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RAD51C was defined by Meindl et al. in 2010 as a high-risk gene involved in hereditary breast and ovarian cancers. Although this role seems to be clear, nowadays there is controversy about the indication of including the gene in routine clinical genetic testing, due to the lower prevalence or the absence of mutations found in subsequent studies. Here, we(More)
Genetic defects in breast cancer (BC) susceptibility genes, most importantly BRCA1 and BRCA2, account for ~40% of hereditary BC and ovarian cancer (OC). Little is known about the contribution of constitutive (soma-wide) epimutations to the remaining cases. We developed bisulfite pyrosequencing assays to screen >600 affected BRCA1/BRCA2 mutation-negative(More)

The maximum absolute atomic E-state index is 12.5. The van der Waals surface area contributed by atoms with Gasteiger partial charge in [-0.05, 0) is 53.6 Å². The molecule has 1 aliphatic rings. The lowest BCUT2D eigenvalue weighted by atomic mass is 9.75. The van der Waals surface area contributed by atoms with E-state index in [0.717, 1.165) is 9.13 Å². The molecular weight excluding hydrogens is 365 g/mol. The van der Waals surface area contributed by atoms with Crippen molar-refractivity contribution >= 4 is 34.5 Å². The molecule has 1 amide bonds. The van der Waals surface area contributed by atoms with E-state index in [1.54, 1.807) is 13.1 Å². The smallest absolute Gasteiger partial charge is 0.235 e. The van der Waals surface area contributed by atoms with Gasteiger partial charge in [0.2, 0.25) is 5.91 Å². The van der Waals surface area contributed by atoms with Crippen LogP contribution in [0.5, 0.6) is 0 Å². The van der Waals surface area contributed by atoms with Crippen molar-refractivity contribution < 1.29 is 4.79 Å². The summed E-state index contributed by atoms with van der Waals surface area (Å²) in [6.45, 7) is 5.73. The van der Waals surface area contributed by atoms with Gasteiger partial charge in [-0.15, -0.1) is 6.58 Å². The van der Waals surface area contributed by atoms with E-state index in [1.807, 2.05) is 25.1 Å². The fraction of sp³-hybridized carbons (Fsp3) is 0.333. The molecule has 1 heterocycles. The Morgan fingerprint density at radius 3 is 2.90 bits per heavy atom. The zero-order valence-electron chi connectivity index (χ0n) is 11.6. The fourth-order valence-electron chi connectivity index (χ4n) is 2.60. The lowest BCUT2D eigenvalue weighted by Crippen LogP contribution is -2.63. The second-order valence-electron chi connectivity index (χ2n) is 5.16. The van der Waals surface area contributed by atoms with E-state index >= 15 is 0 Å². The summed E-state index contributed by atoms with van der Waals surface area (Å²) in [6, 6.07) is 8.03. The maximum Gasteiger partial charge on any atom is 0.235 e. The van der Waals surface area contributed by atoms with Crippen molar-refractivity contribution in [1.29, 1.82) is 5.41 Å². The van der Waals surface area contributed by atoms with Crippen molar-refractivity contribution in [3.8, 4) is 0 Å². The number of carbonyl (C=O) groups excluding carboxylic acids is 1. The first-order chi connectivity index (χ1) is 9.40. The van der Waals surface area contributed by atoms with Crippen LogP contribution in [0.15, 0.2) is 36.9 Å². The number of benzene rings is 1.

Neoplasia, ageing, and genetic instability due to defective caretaker genes * Sir, In all human populations, cancer prevalence and ge-nomic instability increase as a function of age, suggesting that loss of genetic homeostasis contributes to car-cinogenesis. Loss of genetic homeostasis is reflected by the accumulation of chromosome damage and DNA(More)
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